Maren Morris: ‘Girl’ Packs a Hot Pink Heartland Punch
Maren Morris is seriously shaking things up in the world of country. All eyes are on female talent in the genre as of late, with artists like Kacey Musgraves and Brandi Carlile both earning big wins at this year’s Grammy Awards. It’s safe to say that, of all her counterparts, Morris is the boldest in the liberties she takes in crossing over into disparate styles. And pulling it off with such flying colors suggests she’s truly onto something. Her hit collaborative hit with Zedd and Grey, “The Middle,” soundtracked a fair share of last year for much of the world. With all the enthusiasm that this garnered, her second album “Girl” arrives highly anticipated — and it delivers. Morris shows she can both stick to tried-and-tested and veer wildly in various directions, always pulling it off with aplomb.
The title track starts things off strong with an overdriven guitar riff and Morris bellowing away, exuding a confidence that carries her lyrics perfectly. She has spoken of how the song emerged as a plea to make amends with a female friend. By the time it came to fruition, however, she realized it was actually a plea to herself. It’s about getting caught in a rut, rechanneling misdirected emotions, and taking charge. The song is hardly identifiable as country, with Morris’ melismatic cascades more in line with R&B, and a backing track that could hardly be described as anything more than “rock.” Of course, this is hardly a surprise from Morris — and at any rate, she eases into more Western terrain upon the next song. Aptly titled “Feels,” it’s a bright, buoyant stomper — “feel good” music at its most instantly catchy. Come “All My Favorite People,” Morris is well deep into the heartland, with the indispensable contribution of Brothers Osborne. John lays downs some gritty, down-home guitar licks, and TJ sings a bit in his best barbeque baritone, making for a festive jamboree.
Suddenly, Morris dives headlong into pop on “A Song For Everything,” and while the shift can be a bit jarring, she pulls it off so well that it takes at most a few moments to fully acclimate. This is glossy, girly mainstream stuff, but with a constant twang and rustic instrumental elements underneath that give it its special flavor. With lines like “What’s your time machine? / Is it Springsteen or ‘Teenage Dream?’” Morris takes up the universally relatable topic of the way our lives are soundtracked by the music we listen to. “Common,” like the opening number, is a conciliatory song, about getting past one another’s differences and focusing on the similarities. Interestingly, one can apply this to the sound on display, as Morris recruits Brandi Carlile, making for an interesting blend of voices. Carlile’s proportionately coarse and earthy delivery is an effective counterpoint to Morris’ airy pop prowess. Listening to the voices flow in real time, however, it becomes hardly contestable that they have more in common than apart.
“Flavor” is an upbeat number, with an irresistible performance from Carlile. Whatever your musical persuasion may be, she simply sounds so on-point here as to dispel any mystery regarding her success. At this stage, there’s a winsome soundbite alerting listeners to the fact that they’ve reached side two of the album. Morris now launches into a series of love songs, beginning with “Make Out With Me.” The lyrics are as bluntly dogged as the title suggests, and the beat trudges along correspondingly, as soloing guitars blend with hip-hop style pitched-up vocal samples. The infatuation escalates into full-fledged head-in-the-clouds fare upon “Gold Love.” Morris has a real knack for carrying catchy choruses with a command that sets her apart from her peers, and this song is a case in point.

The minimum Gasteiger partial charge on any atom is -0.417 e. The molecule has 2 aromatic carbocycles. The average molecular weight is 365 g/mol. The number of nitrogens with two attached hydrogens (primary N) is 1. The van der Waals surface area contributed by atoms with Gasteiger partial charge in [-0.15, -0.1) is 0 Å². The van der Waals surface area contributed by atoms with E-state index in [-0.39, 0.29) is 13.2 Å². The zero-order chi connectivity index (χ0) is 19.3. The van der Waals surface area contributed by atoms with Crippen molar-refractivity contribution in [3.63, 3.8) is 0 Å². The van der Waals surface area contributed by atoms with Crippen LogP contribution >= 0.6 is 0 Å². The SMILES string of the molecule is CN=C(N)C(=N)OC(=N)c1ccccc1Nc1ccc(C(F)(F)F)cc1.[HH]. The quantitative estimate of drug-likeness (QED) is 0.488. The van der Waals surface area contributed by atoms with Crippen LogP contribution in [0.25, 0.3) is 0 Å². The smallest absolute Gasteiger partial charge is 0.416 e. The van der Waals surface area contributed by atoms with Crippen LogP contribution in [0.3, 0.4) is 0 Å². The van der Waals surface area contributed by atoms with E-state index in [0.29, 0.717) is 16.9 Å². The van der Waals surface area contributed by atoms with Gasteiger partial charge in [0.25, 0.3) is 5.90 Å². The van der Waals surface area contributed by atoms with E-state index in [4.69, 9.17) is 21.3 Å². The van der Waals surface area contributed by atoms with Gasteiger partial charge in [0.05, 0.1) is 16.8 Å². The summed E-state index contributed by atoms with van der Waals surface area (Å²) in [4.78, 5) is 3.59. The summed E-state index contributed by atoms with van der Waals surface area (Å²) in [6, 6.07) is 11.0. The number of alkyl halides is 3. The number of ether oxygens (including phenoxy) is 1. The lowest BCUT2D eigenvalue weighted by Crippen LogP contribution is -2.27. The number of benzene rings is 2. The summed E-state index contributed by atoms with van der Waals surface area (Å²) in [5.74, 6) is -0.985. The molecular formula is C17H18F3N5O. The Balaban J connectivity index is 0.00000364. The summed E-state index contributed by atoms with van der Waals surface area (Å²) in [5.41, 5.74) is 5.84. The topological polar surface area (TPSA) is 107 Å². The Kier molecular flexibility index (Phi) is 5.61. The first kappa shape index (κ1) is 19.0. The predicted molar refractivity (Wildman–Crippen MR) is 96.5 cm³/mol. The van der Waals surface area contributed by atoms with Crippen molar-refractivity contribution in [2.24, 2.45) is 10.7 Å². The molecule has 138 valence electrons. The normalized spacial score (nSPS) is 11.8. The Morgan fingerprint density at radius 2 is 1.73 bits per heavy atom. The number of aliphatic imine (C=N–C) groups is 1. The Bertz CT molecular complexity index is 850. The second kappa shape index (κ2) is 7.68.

“Great Ones” is a gushy love-drunk song, coming across like an afterthought to its predecessor. The music draws from hip-hop, with a beat featuring a prominent sample that sounds a bit like scratching. Over this, the warm guitar tones that make their way into most tracks fill the space, and the song becomes yet another masterful motley mix. Short snippets with particularly fetching vocal harmonies are a highlight. “RSVP” grows more overtly hip-hop, with a trap-informed beat and steamy lyrics that nod to the type of, say, “hot jams’ that have dominated R&B since at least the eighties. Hearing these elements adeptly removed from their usual context is quite thrilling for all its novelty.
Having got plenty out of her system in this spirited stretch, Morris withdraws to more traditional country territory, in terms of both music and lyrics, on “To Hell & Back.” It’s a graceful switchup, and she sounds as in her element as ever. The zinger “Your kind of heaven’s been to hell and back” makes for a memorable chorus. “Bones” extends this theme, growing more emphatically resilient, with the refrain “When the bones are good, the rest don’t matter.” From the opening track on, this has been a consistently positive album, and Morris continues to assuage and uplift on “Good Woman” and “Shade,” both of which stay sonically within relatively safe country confines, and conclude on a note of triumph in love and faith.
Where do we go from here? An album like this is surely to leave some diehard country enthusiasts removing their cowboy hats for a vigorous scratch. Morris seems to have strategically brought her sound back to basics in the record’s final stretch, perhaps in a welcoming gesture to such traditionalists. Remarkably, she never sounded contrived on these songs — or any songs, for that matter. What stands out most about “GIRL” is how Morris stylistically hops all over the map, while always remaining grounded by her country roots. She manages to both retain and wildly reimagine country, in a decidedly feminine voice.
“Girl” is available March 8 on Apple Music.